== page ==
Love in a Later Age

Photo by Wavebreakmedia/iStock / Getty Images
Photo by Wavebreakmedia/iStock / Getty Images

I met my current love when I was 59 and he was 60. We both had had very long previous marriages—25 years for him and 28 years for me. After my divorce, I thought I might never find another to love. It took almost eight years. But find someone I did. And it wasn’t at all in the way I expected.

After my divorce, I waited several years—until my daughter went off to college—to begin dating. My ex had stayed in town until then, which made me feel a little weird about trying to date, as well. I hadn’t been with a man other than my husband in more than 30 years, and it felt, well, strange to consider even kissing someone new. But the really honest truth is I feared no one would want a woman who was nearly 60.

There are so many stories of older men looking only for younger women—women who were still buxom, drop-dead gorgeous, thin, blond and under 40, or whatever the latest cultural view of sexy and desirable is. Other than the thin part, none of those things describe me.

Online dating proved to be a huge disappointment, and often was the subject of hysterical stories my girlfriends and I shared about being on “the hunt.” (In fact, it was what prompted my colleague, Kathleen A. Barry, and I to embark on publishing our anthology, Unmasked, Women Write About Sex and Intimacy After Fifty.)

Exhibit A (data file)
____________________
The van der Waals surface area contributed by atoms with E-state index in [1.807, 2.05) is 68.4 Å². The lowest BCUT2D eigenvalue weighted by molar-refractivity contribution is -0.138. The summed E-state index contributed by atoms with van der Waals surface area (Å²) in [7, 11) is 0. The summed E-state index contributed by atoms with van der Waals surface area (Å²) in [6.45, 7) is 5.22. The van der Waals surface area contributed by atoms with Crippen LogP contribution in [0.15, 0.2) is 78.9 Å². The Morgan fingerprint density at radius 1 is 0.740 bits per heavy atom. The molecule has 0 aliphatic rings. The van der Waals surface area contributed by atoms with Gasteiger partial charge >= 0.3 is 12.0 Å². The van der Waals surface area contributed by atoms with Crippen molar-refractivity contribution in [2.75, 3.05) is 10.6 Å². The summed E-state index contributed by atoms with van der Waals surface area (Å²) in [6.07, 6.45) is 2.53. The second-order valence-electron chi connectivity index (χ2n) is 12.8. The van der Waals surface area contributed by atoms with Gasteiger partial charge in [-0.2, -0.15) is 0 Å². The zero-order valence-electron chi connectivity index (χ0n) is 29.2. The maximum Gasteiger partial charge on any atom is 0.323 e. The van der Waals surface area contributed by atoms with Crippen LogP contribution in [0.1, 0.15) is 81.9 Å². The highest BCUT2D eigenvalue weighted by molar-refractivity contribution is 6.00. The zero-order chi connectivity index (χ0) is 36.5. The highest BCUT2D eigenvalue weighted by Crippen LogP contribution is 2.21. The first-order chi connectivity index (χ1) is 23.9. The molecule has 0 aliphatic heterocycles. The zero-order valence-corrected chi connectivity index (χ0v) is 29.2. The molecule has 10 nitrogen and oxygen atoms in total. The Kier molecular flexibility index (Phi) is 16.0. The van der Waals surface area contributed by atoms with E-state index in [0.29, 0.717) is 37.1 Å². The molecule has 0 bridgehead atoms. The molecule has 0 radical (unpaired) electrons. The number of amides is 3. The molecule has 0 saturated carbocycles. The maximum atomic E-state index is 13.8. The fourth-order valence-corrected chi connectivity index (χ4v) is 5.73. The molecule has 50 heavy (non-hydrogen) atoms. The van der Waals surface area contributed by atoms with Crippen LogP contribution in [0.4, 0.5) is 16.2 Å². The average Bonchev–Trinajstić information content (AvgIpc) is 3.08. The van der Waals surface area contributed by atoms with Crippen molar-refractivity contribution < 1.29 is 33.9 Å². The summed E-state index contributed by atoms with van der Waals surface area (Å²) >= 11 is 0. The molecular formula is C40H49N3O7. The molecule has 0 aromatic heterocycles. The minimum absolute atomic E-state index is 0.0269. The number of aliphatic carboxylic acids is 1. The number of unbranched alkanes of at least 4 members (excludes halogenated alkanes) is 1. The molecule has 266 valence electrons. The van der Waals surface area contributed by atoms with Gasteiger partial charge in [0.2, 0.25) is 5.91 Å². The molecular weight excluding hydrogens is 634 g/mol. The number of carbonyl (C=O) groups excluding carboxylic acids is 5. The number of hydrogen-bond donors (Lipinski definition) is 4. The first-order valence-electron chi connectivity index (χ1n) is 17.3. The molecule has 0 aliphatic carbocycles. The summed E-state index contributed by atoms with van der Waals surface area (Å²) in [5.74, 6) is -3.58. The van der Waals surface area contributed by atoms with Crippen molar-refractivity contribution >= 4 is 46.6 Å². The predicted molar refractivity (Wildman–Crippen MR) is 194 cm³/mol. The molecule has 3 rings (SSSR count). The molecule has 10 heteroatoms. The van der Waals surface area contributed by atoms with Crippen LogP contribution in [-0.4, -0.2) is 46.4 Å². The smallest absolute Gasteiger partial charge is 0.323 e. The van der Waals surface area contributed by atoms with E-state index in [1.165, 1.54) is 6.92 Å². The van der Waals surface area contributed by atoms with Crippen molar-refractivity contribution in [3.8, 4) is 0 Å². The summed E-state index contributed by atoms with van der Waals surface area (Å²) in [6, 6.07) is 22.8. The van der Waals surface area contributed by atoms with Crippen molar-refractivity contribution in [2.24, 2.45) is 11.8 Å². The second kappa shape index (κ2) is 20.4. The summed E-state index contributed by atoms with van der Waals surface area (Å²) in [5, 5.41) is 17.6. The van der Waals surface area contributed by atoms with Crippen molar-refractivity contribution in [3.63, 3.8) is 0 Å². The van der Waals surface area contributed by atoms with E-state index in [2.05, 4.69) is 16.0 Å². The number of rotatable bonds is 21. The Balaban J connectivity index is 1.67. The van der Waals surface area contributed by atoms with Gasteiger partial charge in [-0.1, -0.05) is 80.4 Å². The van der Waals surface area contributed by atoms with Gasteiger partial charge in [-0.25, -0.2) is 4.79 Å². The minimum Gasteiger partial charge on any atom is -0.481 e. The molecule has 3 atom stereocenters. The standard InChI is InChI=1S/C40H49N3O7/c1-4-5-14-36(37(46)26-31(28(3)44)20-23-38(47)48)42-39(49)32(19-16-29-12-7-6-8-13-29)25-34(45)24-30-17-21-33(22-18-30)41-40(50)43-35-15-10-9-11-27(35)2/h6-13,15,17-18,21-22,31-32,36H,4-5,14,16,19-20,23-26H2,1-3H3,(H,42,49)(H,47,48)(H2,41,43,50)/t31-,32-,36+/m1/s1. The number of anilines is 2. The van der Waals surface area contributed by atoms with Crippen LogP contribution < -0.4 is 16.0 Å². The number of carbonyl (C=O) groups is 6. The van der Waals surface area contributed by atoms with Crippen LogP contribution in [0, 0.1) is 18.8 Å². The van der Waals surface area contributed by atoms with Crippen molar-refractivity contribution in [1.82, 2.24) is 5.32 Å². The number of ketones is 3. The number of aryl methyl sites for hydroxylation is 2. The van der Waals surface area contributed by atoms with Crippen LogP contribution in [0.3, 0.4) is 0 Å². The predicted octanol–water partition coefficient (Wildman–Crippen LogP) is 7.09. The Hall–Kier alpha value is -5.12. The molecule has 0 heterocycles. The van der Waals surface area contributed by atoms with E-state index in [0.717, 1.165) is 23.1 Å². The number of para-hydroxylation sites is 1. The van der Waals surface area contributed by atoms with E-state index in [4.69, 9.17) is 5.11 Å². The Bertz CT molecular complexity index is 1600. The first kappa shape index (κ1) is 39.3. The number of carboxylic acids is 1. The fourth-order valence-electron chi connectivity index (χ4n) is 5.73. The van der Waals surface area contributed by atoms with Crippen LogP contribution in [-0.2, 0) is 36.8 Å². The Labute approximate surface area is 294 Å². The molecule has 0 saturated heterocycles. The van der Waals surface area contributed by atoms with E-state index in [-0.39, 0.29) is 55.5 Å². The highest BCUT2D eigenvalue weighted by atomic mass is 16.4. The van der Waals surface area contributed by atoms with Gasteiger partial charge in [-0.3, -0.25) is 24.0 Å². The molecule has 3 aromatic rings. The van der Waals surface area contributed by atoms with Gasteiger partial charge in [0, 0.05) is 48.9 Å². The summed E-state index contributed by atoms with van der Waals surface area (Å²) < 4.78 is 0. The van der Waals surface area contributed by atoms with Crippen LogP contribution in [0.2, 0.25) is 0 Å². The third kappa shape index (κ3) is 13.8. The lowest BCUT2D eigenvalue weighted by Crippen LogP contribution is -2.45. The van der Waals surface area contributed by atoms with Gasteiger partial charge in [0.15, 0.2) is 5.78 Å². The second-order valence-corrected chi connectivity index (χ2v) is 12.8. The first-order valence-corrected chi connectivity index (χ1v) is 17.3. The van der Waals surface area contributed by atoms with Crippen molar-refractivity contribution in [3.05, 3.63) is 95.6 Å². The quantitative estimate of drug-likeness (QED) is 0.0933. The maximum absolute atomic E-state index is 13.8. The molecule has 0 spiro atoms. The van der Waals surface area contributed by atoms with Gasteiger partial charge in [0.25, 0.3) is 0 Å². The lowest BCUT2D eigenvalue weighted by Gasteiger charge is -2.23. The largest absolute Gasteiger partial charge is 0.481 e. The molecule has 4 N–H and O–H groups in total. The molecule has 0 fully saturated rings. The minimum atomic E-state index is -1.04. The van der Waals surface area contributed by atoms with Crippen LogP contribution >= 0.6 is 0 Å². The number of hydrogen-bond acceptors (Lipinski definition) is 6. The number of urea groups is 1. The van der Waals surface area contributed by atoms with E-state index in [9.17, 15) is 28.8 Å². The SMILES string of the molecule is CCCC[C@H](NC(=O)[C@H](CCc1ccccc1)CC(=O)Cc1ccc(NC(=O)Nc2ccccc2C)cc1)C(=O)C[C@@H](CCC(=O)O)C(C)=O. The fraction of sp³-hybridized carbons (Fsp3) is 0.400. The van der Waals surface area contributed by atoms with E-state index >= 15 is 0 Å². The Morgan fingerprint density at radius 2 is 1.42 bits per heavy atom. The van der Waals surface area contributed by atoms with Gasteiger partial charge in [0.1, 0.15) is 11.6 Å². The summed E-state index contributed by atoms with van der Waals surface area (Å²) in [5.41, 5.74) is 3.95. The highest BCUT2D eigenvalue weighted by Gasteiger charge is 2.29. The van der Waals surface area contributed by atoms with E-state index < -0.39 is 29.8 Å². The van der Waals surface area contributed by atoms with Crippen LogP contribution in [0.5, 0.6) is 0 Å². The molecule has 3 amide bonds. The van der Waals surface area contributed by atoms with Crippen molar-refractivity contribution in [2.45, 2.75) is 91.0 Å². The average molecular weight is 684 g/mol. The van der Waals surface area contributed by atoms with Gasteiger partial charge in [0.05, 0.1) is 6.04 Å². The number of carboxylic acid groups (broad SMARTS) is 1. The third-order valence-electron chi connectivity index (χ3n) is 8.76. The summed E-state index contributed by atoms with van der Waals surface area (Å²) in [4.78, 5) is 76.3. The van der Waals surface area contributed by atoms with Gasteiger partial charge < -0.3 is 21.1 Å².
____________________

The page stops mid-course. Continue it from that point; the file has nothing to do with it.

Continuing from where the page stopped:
Mature women are mostly invisible in our society. At 50, we begin to experience menopause (if we haven’t already), and that entails such fun things as hot flashes and vaginal dryness, not to mention aging stalwarts like unwanted lines on our faces and weight gain. My doctor once told me to expect to gain five pounds for every year over 50. Yikes! Our hair turns gray (unless we color). Even those of us who do yoga begin to lose strength and tone. Our upper arms begin to jiggle. Our thighs start to look like cottage cheese. Oh, God!

Ultimately, I met the man who is in my life today at a concert for a non-profit organization. And it happened only a month before I planned to move to Santa Fe from Santa Barbara, where I had lived for more than 30 years. You can read the entire story here.

But what I want to talk about is my experience with how men view women of a certain age. I never was one to turn heads, but after my divorce, no matter how sexily I dressed or how confident I felt, no one of the opposite sex seemed to notice. Honestly, women over 50 pretty much don’t exist.

After talking with girlfriends who were similarly single, we realized we all were invisible. Online dating seemed to emphasize this, especially match.com, where most men seemed only to be interested in younger women.